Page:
Author(s): Rice E
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Abstract OBJECTIVE: To examine the impact of condom-using peers in the social networks of homeless young people, differences in behaviors were assessed based on the social location of ties (home-based vs. street-based) and how those ties are maintained (face-to-face vs. via social networking technology). METHODS: "Ego-centric" social network data were collected from 103 currently sexually active homeless young people aged 16-26 years in Los Angeles, California. Associations between condom use and the condom-using behaviors of social network influences were assessed using standard logistic regression. RESULTS: About 52\% of respondents had a street-based peer who was a condom user. Having such a peer was associated with a 70\% reduction in the odds of having unprotected sex at last intercourse. About 22\% of respondents had a condom-using, home-based peer with whom they communicated only via social networking technology. Having such a peer was associated with a 90\% reduction in risky sexual behavior and a 3.5 times increase in safer sex behavior. CONCLUSION: The study revealed several implications for new human immunodeficiency virus-prevention interventions that mobilize these networks and social networking technologies.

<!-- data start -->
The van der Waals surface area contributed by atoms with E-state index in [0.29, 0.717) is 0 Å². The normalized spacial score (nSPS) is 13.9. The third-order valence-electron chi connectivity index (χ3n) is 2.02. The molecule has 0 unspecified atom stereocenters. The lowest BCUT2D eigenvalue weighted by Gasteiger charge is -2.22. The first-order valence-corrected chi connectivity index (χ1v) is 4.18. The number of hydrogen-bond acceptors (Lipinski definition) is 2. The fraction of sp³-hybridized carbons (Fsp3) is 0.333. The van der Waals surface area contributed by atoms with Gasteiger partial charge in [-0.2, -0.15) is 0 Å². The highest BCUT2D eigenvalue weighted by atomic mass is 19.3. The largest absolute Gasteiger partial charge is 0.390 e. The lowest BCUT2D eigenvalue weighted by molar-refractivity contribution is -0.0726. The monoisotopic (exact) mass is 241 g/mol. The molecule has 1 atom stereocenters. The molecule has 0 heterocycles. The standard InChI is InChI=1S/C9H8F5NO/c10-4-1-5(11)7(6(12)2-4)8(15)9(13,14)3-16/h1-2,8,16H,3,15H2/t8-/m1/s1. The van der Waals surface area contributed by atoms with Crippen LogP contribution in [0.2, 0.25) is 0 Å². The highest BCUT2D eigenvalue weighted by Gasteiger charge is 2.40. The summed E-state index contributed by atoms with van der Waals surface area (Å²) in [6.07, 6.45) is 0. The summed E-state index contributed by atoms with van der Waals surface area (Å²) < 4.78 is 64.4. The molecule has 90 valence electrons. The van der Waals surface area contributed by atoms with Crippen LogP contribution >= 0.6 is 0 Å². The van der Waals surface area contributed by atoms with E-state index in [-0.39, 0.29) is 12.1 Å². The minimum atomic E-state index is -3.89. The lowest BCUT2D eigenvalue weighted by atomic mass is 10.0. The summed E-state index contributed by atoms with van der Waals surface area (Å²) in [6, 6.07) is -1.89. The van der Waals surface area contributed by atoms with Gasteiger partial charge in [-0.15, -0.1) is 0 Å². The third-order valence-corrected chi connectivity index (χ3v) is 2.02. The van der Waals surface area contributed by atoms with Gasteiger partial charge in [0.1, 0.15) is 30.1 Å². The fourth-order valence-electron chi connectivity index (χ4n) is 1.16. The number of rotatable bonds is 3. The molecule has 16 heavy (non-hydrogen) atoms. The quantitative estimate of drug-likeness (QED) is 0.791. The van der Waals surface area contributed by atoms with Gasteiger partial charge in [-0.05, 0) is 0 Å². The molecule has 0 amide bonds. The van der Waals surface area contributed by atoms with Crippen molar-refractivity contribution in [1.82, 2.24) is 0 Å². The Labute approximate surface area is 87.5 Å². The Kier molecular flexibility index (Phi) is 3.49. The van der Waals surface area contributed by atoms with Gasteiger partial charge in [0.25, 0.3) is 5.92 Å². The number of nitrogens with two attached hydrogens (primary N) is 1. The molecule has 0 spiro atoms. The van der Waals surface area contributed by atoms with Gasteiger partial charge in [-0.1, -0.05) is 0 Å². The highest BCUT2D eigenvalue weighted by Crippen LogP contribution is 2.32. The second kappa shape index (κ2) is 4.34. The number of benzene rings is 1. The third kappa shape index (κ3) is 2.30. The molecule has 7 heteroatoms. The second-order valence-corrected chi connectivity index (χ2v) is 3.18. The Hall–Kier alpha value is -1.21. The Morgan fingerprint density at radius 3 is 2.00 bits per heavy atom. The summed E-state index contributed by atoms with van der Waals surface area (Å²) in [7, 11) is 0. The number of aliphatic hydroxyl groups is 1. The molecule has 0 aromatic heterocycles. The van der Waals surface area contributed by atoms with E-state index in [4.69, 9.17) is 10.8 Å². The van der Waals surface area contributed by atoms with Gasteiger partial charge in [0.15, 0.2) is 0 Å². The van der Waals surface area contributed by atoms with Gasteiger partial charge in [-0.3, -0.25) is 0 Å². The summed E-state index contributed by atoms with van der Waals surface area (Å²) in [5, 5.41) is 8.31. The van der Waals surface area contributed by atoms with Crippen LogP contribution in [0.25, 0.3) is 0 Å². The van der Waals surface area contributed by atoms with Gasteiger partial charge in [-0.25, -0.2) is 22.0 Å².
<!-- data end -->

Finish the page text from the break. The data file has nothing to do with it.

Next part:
This article was published in Public Health Rep
and referenced in Journal of Antivirals & Antiretrovirals